Speaking to FoodNavigator-USA ahead of our FREE-to-attend webinar on June 20 - ‘Chewing the fat: Navigating the healthy fats minefield' - chief growth officer Debbie Shandel said that ghee has an allure for some shoppers that goes beyond its lactose-free credentials.
“Ghee is a staple in traditional Indian cooking and Ayurvedic medicine, and while I don’t think everyone is using it for cooking Indian dishes, they like the romance of it, the fact it’s been around for centuries and it has better for you connotations [an internet search confirms this widely held view although it is not supported by much clinical data]. A lot of celebrity chefs have been cooking with it on the cooking shows and using it in their recipes, so it’s definitely trending with the at-home chef.
“It also has a slightly nutty flavor [as the milk solids caramelize in the fat as it’s boiled before they are removed].
“We were one of the first to come to market with organic ghee and since then we’ve introduced an organic grass-fed ghee with pink Himalayan salt and a coconut and ghee blend. It’s really trending nicely for us, so we’re also looking at introducing more ghee blends.”
With a high smoke point making it suitable for cooking at very high temperatures, ghee “has a nice spreadable texture” and is shelf-stable with a very low moisture content, she added.
Consumers have so many more choices now
Carrington Farms – which has recently unveiled a packaging refresh – is best known for its coconut oils in jars, tubs, single-serve sachets, bottles and sprays, but has also developed blends of coconut oil and other trending oils (ghee, avocado), and introduced some organic specialty oils (flax, chia, black cumin, and pumpkin seed oil) for consumers looking for more options beyond soy, canola and olive oil in the cooking oil set, said Shandel.
While many consumers are continuing to buy large bottles of canola or soybean (vegetable) oil for their day-to-day needs, they are also buying higher-priced oils for specific recipes or occasions, said Shandel, with some using pumpkin seed or black cumin as 'finishing oils,' for example, or adding a tablespoon of flax or chia oil to smoothies.
“The pumpkin seed oil has a really nice toasted pumpkin seed flavor and you can add a little flavor to your dish as you take it off the heat, so the oil is warmed by the food but you’re not using it as a frying oil," she explained.
“Consumers have so many more choices now. Even five or 10 years ago you’d mainly just see canola and vegetable oils [soybean] and some olive oils in most conventional grocery stores, but in the past three to five years we've seen so much more variety, from walnut oil and grapeseed to avocado oil, and it’s a nice well-rounded shelf. People are open to trying new things from a brand that they trust in the category.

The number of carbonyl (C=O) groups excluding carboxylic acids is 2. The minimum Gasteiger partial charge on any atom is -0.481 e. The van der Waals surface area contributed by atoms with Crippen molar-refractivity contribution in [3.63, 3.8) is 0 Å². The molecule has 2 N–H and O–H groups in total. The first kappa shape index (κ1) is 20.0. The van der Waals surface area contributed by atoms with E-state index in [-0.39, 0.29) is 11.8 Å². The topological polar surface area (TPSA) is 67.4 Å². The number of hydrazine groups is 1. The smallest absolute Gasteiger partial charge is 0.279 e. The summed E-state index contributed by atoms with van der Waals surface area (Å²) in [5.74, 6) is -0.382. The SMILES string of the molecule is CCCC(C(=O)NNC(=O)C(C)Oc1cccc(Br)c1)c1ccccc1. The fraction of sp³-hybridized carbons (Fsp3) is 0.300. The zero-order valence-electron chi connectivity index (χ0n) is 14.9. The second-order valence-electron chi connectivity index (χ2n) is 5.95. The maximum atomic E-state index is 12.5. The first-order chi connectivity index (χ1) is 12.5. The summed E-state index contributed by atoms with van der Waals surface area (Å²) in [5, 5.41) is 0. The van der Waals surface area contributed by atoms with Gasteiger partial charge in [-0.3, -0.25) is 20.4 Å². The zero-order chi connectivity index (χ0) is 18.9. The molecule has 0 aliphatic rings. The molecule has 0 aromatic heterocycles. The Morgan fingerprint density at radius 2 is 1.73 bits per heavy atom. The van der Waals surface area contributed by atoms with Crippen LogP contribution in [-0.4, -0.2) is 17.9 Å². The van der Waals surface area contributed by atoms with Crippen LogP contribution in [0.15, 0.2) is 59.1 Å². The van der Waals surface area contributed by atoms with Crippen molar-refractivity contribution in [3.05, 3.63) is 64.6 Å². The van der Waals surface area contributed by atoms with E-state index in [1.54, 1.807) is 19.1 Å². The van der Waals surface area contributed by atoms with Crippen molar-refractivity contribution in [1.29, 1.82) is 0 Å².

“We’re investigating a couple of other specialty oils for Q4, but I can’t say what they are yet.”
Coconut oil trends
Retail sales of coconut oil – a category demonstrating explosive growth in recent years – have been declining over the past couple of years according to SPINS data, with the strongest reversal of fortunes in the conventional (MULO) channel, where sales soared by 38.8% in 2015, but fell 5.2% in 2016, and sank 25.9% in 2017.
However, things have stabilized at Carrington Farms in recent months, said Shandel. “Our core customers who use coconut oil for everything from cooking to beauty, I think they are still using it daily, but I think the AHA advisory [click HERE] had some impact on the market. But we’re seeing growth in the blends of coconut with avocado and with olive and ghee – it’s an easy transition.
“We were the first to market with the liquid coconut oil –which is easier to use and pour - and we’re just about to bring out an organic liquid coconut oil in June, so that’s very exciting.”
Virgin coconut oil is solid at room temperature, and tastes very coconutty, but by removing some of the fatty acids with higher melting points via a proprietary distillation process, Carrington Farms has developed a liquid version that does not taste and smell of coconuts.
- Confused about fats? Sign up for our FREE-to-attend webinar on June 20: Chewing the Fat: Navigating the healthy fats minefield, and quiz our experts on the science around fats & health, find out how consumers are thinking about fats, and access new market data ...